Small Business Q&A is written by veteran entrepreneur and syndicated columnist, Tim Knox. Tim serves as the president and CEO of three successful technology companies. Tim is also the founder of http://www.OnlineProfits4U.com, an ebusiness dedicated to the success of online entrepreneurs. Tim is also the Ebusiness Startup and Design Expert for Entrepreneur.com.
Career Planning 101 Has the Information You Need to Get Your Career Headed in the Right Direction
Every Second Counts: Time Management And The Retiree
Retiree activity for senior citizen
If you are already retired then I am sure you will remember the sense of heightened anticipation that began as soon as you realized that you were on the final countdown when it came to working for a living.
If you are still working but coming up to retirement then I am certain that you will know what I mean! You cannot wait to have all the time in the world to kick back and enjoy life without being tied into a contract or having to work every day for no personal reward whatsoever. Retirement is something that we all look forward to immensely, but some seniors are mightily disappointed when they find out just how far away from the dream the reality actually is.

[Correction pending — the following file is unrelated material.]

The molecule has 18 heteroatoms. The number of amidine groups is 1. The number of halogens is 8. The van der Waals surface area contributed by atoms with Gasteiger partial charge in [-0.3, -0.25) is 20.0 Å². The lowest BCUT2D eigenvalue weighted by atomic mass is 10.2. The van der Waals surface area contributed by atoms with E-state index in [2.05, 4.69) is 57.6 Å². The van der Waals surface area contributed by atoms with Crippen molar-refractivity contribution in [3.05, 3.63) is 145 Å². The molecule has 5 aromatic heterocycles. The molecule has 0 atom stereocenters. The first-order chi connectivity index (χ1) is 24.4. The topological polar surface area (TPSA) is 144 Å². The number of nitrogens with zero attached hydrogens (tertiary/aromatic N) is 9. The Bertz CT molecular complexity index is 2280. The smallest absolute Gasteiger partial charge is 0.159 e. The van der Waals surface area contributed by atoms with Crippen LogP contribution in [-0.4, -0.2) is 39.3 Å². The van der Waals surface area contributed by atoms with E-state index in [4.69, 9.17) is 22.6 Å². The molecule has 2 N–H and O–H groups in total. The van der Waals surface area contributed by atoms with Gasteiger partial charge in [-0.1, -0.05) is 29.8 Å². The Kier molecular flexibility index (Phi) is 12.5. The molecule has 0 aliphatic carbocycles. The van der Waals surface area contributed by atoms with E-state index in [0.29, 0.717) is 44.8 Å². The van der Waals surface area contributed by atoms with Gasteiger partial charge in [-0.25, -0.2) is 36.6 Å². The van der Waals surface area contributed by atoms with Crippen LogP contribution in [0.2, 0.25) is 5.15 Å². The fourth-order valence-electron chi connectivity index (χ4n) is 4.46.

The honest truth about retirement is that it can be so boring that many lose the will to live, quite literally. With nothing to do but sit and stare out of the window, some seniors just give up. They do not appreciate the freedom of time they have because they no longer feel the sense of achievement that they felt during their working lives.
However, retirement is what you make of it. It is possible to enjoy every minute, to revel in the freedom that effectively being our own boss brings. You just have to manage your time effectively. There are many ways to actually do that, but you need to come to terms with being retired and not having any obligations before you can fully appreciate just how wonderful a thing time management actually is.